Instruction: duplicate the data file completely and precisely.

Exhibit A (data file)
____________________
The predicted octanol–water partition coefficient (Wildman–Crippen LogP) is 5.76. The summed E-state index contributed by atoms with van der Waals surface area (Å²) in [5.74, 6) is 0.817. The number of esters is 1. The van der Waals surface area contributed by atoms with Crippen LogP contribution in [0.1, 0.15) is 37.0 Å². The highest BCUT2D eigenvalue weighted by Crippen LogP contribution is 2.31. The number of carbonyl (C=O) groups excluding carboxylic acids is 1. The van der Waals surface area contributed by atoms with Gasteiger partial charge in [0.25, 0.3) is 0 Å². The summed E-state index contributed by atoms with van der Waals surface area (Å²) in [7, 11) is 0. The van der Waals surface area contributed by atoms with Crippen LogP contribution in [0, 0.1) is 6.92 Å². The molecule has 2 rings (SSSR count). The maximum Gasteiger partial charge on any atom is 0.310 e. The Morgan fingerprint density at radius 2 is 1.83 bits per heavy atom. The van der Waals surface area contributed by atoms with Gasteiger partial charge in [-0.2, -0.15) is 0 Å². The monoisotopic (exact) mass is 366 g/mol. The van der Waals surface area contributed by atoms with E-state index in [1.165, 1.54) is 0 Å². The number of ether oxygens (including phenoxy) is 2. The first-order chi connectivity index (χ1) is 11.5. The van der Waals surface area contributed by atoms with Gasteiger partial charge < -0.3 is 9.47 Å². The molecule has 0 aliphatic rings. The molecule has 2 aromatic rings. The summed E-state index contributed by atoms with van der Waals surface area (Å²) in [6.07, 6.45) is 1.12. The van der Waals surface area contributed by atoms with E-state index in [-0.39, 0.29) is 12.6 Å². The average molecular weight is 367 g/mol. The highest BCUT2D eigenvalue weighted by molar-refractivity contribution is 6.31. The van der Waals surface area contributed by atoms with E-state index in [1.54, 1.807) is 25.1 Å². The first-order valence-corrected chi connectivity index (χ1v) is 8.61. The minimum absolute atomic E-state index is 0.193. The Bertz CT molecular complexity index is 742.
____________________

The predicted octanol–water partition coefficient (Wildman–Crippen LogP) is 5.76. The summed E-state index contributed by atoms with van der Waals surface area (Å²) in [5.74, 6) is 0.817. The number of esters is 1. The van der Waals surface area contributed by atoms with Crippen LogP contribution in [0.1, 0.15) is 37.0 Å². The highest BCUT2D eigenvalue weighted by Crippen LogP contribution is 2.31. The number of carbonyl (C=O) groups excluding carboxylic acids is 1. The van der Waals surface area contributed by atoms with Gasteiger partial charge in [0.25, 0.3) is 0 Å². The summed E-state index contributed by atoms with van der Waals surface area (Å²) in [7, 11) is 0. The van der Waals surface area contributed by atoms with Crippen LogP contribution in [0, 0.1) is 6.92 Å². The molecule has 2 rings (SSSR count). The maximum Gasteiger partial charge on any atom is 0.310 e. The Morgan fingerprint density at radius 2 is 1.83 bits per heavy atom. The van der Waals surface area contributed by atoms with Gasteiger partial charge in [-0.2, -0.15) is 0 Å². The monoisotopic (exact) mass is 366 g/mol. The van der Waals surface area contributed by atoms with E-state index in [1.165, 1.54) is 0 Å². The number of ether oxygens (including phenoxy) is 2. The first-order chi connectivity index (χ1) is 11.5. The van der Waals surface area contributed by atoms with Gasteiger partial charge < -0.3 is 9.47 Å². The molecule has 0 aliphatic rings. The molecule has 2 aromatic rings. The summed E-state index contributed by atoms with van der Waals surface area (Å²) in [6.07, 6.45) is 1.12. The van der Waals surface area contributed by atoms with E-state index in [-0.39, 0.29) is 12.6 Å². The average molecular weight is 367 g/mol. The highest BCUT2D eigenvalue weighted by molar-refractivity contribution is 6.31. The van der Waals surface area contributed by atoms with E-state index in [1.54, 1.807) is 25.1 Å². The first-order valence-corrected chi connectivity index (χ1v) is 8.61. The minimum absolute atomic E-state index is 0.193. The Bertz CT molecular complexity index is 742.